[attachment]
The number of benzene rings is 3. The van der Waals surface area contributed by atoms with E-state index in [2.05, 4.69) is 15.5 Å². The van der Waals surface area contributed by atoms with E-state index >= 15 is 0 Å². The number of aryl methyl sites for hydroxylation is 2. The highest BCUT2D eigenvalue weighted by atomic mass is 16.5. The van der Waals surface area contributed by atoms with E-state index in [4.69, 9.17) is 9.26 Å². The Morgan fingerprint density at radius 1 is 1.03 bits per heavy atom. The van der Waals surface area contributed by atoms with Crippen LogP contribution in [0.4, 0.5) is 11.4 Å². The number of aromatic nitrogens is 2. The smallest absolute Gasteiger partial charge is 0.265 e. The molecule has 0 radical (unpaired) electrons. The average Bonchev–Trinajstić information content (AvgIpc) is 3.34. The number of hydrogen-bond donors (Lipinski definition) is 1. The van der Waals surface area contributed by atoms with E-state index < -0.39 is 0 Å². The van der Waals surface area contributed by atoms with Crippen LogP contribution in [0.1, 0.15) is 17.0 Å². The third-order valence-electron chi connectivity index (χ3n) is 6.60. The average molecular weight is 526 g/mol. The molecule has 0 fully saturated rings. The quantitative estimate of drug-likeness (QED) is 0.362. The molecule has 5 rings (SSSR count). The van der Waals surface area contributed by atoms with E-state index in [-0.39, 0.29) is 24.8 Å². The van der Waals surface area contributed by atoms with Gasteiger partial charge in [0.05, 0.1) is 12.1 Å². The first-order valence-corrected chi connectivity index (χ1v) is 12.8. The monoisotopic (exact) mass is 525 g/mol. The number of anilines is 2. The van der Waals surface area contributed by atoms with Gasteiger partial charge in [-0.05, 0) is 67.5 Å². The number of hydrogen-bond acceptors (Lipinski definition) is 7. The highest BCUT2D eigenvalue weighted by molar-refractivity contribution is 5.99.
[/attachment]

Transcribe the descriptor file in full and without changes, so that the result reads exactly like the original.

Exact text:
The number of benzene rings is 3. The van der Waals surface area contributed by atoms with E-state index in [2.05, 4.69) is 15.5 Å². The van der Waals surface area contributed by atoms with E-state index >= 15 is 0 Å². The number of aryl methyl sites for hydroxylation is 2. The highest BCUT2D eigenvalue weighted by atomic mass is 16.5. The van der Waals surface area contributed by atoms with E-state index in [4.69, 9.17) is 9.26 Å². The Morgan fingerprint density at radius 1 is 1.03 bits per heavy atom. The van der Waals surface area contributed by atoms with Crippen LogP contribution in [0.4, 0.5) is 11.4 Å². The number of aromatic nitrogens is 2. The smallest absolute Gasteiger partial charge is 0.265 e. The molecule has 0 radical (unpaired) electrons. The average Bonchev–Trinajstić information content (AvgIpc) is 3.34. The number of hydrogen-bond donors (Lipinski definition) is 1. The van der Waals surface area contributed by atoms with E-state index < -0.39 is 0 Å². The van der Waals surface area contributed by atoms with Crippen LogP contribution in [0.1, 0.15) is 17.0 Å². The third-order valence-electron chi connectivity index (χ3n) is 6.60. The average molecular weight is 526 g/mol. The molecule has 0 fully saturated rings. The quantitative estimate of drug-likeness (QED) is 0.362. The molecule has 5 rings (SSSR count). The van der Waals surface area contributed by atoms with E-state index in [-0.39, 0.29) is 24.8 Å². The van der Waals surface area contributed by atoms with Gasteiger partial charge in [0.05, 0.1) is 12.1 Å². The first-order valence-corrected chi connectivity index (χ1v) is 12.8. The monoisotopic (exact) mass is 525 g/mol. The number of anilines is 2. The van der Waals surface area contributed by atoms with Gasteiger partial charge in [-0.05, 0) is 67.5 Å². The number of hydrogen-bond acceptors (Lipinski definition) is 7. The highest BCUT2D eigenvalue weighted by molar-refractivity contribution is 5.99.